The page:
First Data Merchant Services phishing scam warning

Because many merchants are on high alert for data breaches, I’m afraid some might be fooled by this phishing scam, which affects many merchants.I received this Flash news for First Data Retail merchants on the North platform.

“First Data has learned of a widespread phishing attack telling recipients that their merchant ID has been locked.

Unsolicited email containing errors should always raise a red flag, especially if combined with a call to action, such as calling a toll-free number or clicking on a link. If you receive an email similar to the one below, immediately delete it from your inbox and deleted items folder.  Do not open any attachments. No further action is required on your part.

If you are a merchant who called the toll-free number below and gave your merchant ID, please call the contact center number on your statement so that First Data can help you monitor for fraudulent activity on your account.”

Below is a copy of the current message.  Note indicators that this is a phishing scam email in red font.

From: FirstData []

Sent: Monday, February 10, 2014 9:58 AM


Subject: Notification

Dear customer, ß not personalized with merchant contact information

We regret to inform you that your merchant account has been locked. ß no specific account number provided

To continue using our services please call our tool free number +18664103984 and update your information.  ß misspelling and no specific merchant services listed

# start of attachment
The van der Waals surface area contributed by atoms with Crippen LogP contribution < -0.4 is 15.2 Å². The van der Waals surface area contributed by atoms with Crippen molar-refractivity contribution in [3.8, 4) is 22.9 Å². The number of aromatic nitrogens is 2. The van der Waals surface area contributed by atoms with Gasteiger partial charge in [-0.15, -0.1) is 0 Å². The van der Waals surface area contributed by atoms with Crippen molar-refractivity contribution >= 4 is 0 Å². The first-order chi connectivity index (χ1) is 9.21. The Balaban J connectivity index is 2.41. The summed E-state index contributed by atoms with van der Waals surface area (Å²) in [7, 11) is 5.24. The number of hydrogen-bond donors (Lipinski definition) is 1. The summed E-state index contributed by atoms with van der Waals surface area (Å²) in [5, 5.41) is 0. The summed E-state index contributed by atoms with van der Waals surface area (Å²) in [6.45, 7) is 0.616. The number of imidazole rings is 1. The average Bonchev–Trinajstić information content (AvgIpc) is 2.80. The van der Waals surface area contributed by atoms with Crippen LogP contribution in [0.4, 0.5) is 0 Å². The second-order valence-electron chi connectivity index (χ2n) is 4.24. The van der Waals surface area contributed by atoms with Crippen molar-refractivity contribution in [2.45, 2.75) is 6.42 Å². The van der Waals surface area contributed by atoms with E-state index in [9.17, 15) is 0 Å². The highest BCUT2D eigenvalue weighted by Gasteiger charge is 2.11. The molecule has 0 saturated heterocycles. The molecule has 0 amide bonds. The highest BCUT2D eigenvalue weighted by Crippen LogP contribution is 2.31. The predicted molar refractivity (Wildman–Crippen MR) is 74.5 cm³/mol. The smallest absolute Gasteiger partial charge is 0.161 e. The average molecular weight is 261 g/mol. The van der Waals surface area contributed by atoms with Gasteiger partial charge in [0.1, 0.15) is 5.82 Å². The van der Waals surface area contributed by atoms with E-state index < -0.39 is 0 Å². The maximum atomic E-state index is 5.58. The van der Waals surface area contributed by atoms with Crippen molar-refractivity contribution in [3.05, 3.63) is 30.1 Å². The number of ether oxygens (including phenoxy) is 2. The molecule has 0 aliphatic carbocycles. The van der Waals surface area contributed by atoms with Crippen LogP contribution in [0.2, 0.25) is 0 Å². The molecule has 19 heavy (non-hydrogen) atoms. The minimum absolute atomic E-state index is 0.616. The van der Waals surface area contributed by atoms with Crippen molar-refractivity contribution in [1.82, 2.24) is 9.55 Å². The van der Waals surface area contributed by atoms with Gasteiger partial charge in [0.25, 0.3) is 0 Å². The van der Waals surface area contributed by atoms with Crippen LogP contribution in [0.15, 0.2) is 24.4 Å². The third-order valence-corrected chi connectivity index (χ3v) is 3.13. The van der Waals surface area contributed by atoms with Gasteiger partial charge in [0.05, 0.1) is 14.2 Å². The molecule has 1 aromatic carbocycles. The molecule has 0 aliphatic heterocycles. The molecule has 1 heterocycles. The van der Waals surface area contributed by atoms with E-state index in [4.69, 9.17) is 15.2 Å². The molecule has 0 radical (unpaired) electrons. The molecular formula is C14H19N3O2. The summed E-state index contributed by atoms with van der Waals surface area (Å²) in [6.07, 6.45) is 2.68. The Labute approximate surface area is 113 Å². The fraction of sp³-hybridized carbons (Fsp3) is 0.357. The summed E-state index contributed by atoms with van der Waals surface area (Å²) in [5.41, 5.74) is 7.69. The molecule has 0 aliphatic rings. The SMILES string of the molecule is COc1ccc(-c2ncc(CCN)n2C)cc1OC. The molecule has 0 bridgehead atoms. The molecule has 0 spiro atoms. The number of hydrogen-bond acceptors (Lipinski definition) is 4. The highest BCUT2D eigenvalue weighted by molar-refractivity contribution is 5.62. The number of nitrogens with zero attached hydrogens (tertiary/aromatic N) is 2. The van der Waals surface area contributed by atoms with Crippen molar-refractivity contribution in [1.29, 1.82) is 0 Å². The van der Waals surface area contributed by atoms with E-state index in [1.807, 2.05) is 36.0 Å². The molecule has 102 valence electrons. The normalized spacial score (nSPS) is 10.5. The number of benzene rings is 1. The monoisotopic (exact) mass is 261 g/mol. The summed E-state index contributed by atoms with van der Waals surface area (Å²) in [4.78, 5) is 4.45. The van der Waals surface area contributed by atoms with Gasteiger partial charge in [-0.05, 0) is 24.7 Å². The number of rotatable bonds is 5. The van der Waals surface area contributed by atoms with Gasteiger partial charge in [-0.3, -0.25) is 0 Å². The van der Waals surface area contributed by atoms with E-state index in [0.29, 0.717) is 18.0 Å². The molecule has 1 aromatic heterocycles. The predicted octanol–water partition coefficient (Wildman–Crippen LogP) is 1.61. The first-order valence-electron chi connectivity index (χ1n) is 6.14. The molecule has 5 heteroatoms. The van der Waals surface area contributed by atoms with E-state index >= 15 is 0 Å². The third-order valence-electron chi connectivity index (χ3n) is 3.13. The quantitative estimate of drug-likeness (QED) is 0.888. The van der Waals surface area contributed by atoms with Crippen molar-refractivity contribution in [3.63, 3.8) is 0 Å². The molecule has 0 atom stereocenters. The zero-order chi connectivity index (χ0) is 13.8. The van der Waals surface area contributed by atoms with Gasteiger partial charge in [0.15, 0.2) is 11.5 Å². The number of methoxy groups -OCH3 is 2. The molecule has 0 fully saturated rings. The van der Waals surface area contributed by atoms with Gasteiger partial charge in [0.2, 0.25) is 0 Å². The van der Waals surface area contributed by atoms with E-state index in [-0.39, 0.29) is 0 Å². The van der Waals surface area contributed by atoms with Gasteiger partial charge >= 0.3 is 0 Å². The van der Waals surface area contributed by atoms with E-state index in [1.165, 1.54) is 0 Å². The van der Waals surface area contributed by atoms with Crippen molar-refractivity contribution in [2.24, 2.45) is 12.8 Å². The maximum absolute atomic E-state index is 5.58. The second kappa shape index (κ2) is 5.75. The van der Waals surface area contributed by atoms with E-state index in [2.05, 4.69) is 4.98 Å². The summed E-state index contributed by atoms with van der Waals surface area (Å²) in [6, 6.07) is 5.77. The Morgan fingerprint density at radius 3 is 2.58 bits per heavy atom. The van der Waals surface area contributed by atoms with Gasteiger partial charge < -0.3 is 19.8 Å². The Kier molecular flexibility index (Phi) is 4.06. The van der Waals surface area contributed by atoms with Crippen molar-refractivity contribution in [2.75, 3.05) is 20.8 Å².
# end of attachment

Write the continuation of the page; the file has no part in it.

Please be ready with your Merchant ID and Terminal ID number.  ß no description of process to unlock account

FirstData 2014

### End of phishing scam notice###

For your convenience, I’ve also included an image of what a typical  real newsflash includes. NOTE: The yelllow highlights were from my email program, not from First Data’s actual email footer.

As always, merchants need to be vigilant and follow these tips for account security:

  1. Never give out information to someone who calls you.
  2. Always refer to the phone number on your merchant statement, not something in an email.
  3. Never click on an unsolicited email link to modify passwords, always go direct to the site.
  4. Read the newsflashes that are in the first part of merchant statements.
  5. Segment access to merchant data and permissions by job role.

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